Reflections 9 May

On my Mind.

In a week that has seen elections here in the UK, an increasing level of noise about returning to work and holiday travel amidst a still explosive international situation, my mind has been on our relationship with ideas.

A mixture of apparent relationships has struck me. At one end, there are the dogmatists, those who insist they know what’s going on, what to do about it and don’t entertain discussion. On the other end are the dreamers, who believe that we can change our situation by willing it to happen. In the middle are the pragmatists, who work with what’s available. 

The dogmatists are easy to spot. They sit atop hierarchies, far away from the day to day realities of those further down. Whether they are preaching populist notions of sovereignty or advocating that a return to the office world is the only acceptable mode of working, they have high levels of propositional and practical power and will shape our short term future. They are those who are often wrong but never in doubt and whose often repeated mantra when it does go wrong is that “lessons will be learned”. 

The dreamers are also easy to spot. They are attractive people with high ideals, a strong sense of social justice, and a cause. They like to go head to head with the dogmatists, pointing out everything they consider wrong, but with only vague, sweeping answers as to possible alternatives. They construct potent scaffolds for their idea of the future but have not yet created the foundations.

We need to pay attention to the pragmatists. 

Some inhabit the world of the dogmatists, brokering the power and expertise that helps the obsolescent function. It is the world of the major banks, consultancies, political parties, lawyers and financiers whose personal interest is vested in the status quo changing as slowly as possible and even then only on their terms. 

Others are pragmatic dreamers. They understand what the dreamers are excited about simultaneously as they realise that to get to that possible future, we need to get unstuck from where we are first. The pragmatist in them recognises that we first need mobility – social, financial, technical and political. The direction takes second place to movement. Once things are moving, then they can set a direction.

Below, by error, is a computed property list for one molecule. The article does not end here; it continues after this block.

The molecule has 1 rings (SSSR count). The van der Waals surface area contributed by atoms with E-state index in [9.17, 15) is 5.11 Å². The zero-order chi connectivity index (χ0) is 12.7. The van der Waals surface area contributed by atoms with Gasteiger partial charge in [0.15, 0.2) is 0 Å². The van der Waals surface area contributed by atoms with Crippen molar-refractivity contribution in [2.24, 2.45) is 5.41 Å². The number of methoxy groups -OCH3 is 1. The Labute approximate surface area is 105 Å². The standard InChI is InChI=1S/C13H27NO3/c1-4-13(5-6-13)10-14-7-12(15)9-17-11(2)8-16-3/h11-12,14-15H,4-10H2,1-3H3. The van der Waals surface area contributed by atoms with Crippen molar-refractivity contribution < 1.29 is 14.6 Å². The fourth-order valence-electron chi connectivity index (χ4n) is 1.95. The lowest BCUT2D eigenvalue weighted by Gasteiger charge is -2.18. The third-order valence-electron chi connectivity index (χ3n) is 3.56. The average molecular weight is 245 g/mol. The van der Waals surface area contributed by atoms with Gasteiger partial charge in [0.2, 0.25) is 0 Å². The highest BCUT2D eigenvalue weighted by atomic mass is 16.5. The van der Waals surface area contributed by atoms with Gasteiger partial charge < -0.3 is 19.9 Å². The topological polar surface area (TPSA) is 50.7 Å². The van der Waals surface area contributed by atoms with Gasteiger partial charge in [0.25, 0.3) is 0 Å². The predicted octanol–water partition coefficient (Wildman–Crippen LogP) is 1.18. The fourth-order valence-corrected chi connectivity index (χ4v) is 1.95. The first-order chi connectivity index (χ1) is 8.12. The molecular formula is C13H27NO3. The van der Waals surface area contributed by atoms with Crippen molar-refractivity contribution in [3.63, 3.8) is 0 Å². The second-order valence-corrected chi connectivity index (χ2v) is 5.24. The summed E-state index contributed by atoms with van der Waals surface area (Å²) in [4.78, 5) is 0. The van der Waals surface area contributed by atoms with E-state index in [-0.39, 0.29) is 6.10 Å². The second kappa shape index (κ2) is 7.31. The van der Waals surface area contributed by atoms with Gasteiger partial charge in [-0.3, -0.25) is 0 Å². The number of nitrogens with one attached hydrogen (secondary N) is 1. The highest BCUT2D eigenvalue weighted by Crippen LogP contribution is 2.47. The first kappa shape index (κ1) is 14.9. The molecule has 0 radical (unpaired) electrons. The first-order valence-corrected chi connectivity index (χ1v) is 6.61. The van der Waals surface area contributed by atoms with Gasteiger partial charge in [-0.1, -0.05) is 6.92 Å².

Pragmatic dreamers are tricksters. They inhabit a Schumpeterian world of creative destruction, and there are many of them out there right now. They harness experiential and artistic power. Harder to define than the stuff of dogmatists, but much easier to feel.

As what we have been taught to believe slowly, or maybe not so slowly, dissolves in the face of multiple, linked, complex issues from climate change to social justice, we need to pay attention to whose dreams we are buying.

What is happening is not something we’re watching; it’s something we’re part of and for which we are individually and collectively responsible.

Any dream will not do.

Books I’ve liked

Re-sounding. Rick Spann and Simon Martin. Published by the innovative TAOS institute, this short, well-referenced book offers an exciting alternative to conventional views on organisational change. It is also free to download. Provocative and, in my opinion, well worth reading.

The Fifth Hammer. Daniel Heller – Roazen. Based on the legend of Pythagoras’s discovery that we need apparent disharmony to induce harmony. I bought this to go alongside Re-sounding and Daniel Byrne’s “How music works” to see if it will help me leverage the insights from Re-Sounding.

The Artist’s Way. Julia Cameron. I hadn’t heard of this bestseller until introduced to it during an unhurried conversation hosted by Johnnie Moore. It’s about how we can best get out of our own way when doing something new and creative, and with a book on the blocks, I need that right now.

Articles I’ve liked

Efficiency is the Enemy. FS Blog. Efficiency is good at anchoring us where we are, not where we need to be—an excellent short article.

How to be excellent. From Psyche Magazine. Lessons from Plato and Aristotle. 

The Tragedy of the “Tragedy of the Commons” The idea of the “tragedy of the commons” entered economic folklore in 1968… Like all dogma, it’s worth challenging every so often.

Want to be a Samurai? 

And a Quote (well two actually – I liked them both)

He only takes portions of existence and fancies that the whole

William Blake, The Marriage of Heaven and Hell.

“It’s important to think. It’s what separates us from lentils.”

Jack. in The Fisher King

Have a great week. Pick your dreams carefully, but start moving anyway.

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